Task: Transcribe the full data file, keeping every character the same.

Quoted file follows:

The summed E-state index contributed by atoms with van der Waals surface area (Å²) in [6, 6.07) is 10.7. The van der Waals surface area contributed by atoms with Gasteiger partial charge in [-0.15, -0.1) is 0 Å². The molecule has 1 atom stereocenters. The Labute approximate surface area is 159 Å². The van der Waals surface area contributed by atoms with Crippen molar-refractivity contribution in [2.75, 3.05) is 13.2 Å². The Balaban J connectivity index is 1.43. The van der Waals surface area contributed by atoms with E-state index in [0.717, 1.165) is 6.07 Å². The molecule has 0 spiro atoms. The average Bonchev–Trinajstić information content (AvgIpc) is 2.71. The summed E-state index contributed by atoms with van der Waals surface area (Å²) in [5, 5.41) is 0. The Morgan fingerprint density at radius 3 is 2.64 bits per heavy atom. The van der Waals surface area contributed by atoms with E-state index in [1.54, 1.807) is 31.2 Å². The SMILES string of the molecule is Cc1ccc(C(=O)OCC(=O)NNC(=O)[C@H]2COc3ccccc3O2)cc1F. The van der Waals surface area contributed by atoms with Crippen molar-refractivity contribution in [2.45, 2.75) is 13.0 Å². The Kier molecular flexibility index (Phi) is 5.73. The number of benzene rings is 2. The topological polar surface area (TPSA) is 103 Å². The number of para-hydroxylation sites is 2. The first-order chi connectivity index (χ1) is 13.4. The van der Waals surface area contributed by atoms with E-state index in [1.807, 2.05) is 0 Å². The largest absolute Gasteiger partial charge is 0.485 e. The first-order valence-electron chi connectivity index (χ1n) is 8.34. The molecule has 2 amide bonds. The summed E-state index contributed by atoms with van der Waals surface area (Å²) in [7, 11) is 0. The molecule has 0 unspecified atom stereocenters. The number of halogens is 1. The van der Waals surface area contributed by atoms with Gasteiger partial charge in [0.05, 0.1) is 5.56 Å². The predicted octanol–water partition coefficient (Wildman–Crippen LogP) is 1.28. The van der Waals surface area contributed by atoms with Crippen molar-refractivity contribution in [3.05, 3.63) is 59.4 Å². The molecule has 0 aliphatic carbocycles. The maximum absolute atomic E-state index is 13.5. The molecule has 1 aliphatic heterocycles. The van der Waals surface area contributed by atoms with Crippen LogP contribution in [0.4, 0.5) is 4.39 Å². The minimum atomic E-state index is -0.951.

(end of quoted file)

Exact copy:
The summed E-state index contributed by atoms with van der Waals surface area (Å²) in [6, 6.07) is 10.7. The van der Waals surface area contributed by atoms with Gasteiger partial charge in [-0.15, -0.1) is 0 Å². The molecule has 1 atom stereocenters. The Labute approximate surface area is 159 Å². The van der Waals surface area contributed by atoms with Crippen molar-refractivity contribution in [2.75, 3.05) is 13.2 Å². The Balaban J connectivity index is 1.43. The van der Waals surface area contributed by atoms with E-state index in [0.717, 1.165) is 6.07 Å². The molecule has 0 spiro atoms. The average Bonchev–Trinajstić information content (AvgIpc) is 2.71. The summed E-state index contributed by atoms with van der Waals surface area (Å²) in [5, 5.41) is 0. The Morgan fingerprint density at radius 3 is 2.64 bits per heavy atom. The van der Waals surface area contributed by atoms with E-state index in [1.54, 1.807) is 31.2 Å². The SMILES string of the molecule is Cc1ccc(C(=O)OCC(=O)NNC(=O)[C@H]2COc3ccccc3O2)cc1F. The van der Waals surface area contributed by atoms with Crippen molar-refractivity contribution in [2.45, 2.75) is 13.0 Å². The Kier molecular flexibility index (Phi) is 5.73. The number of benzene rings is 2. The topological polar surface area (TPSA) is 103 Å². The number of para-hydroxylation sites is 2. The first-order chi connectivity index (χ1) is 13.4. The van der Waals surface area contributed by atoms with E-state index in [1.807, 2.05) is 0 Å². The largest absolute Gasteiger partial charge is 0.485 e. The first-order valence-electron chi connectivity index (χ1n) is 8.34. The molecule has 2 amide bonds. The summed E-state index contributed by atoms with van der Waals surface area (Å²) in [7, 11) is 0. The molecule has 0 unspecified atom stereocenters. The number of halogens is 1. The van der Waals surface area contributed by atoms with Gasteiger partial charge in [0.05, 0.1) is 5.56 Å². The predicted octanol–water partition coefficient (Wildman–Crippen LogP) is 1.28. The van der Waals surface area contributed by atoms with Crippen molar-refractivity contribution in [3.05, 3.63) is 59.4 Å². The molecule has 0 aliphatic carbocycles. The maximum absolute atomic E-state index is 13.5. The molecule has 1 aliphatic heterocycles. The van der Waals surface area contributed by atoms with Crippen LogP contribution in [0.4, 0.5) is 4.39 Å². The minimum atomic E-state index is -0.951.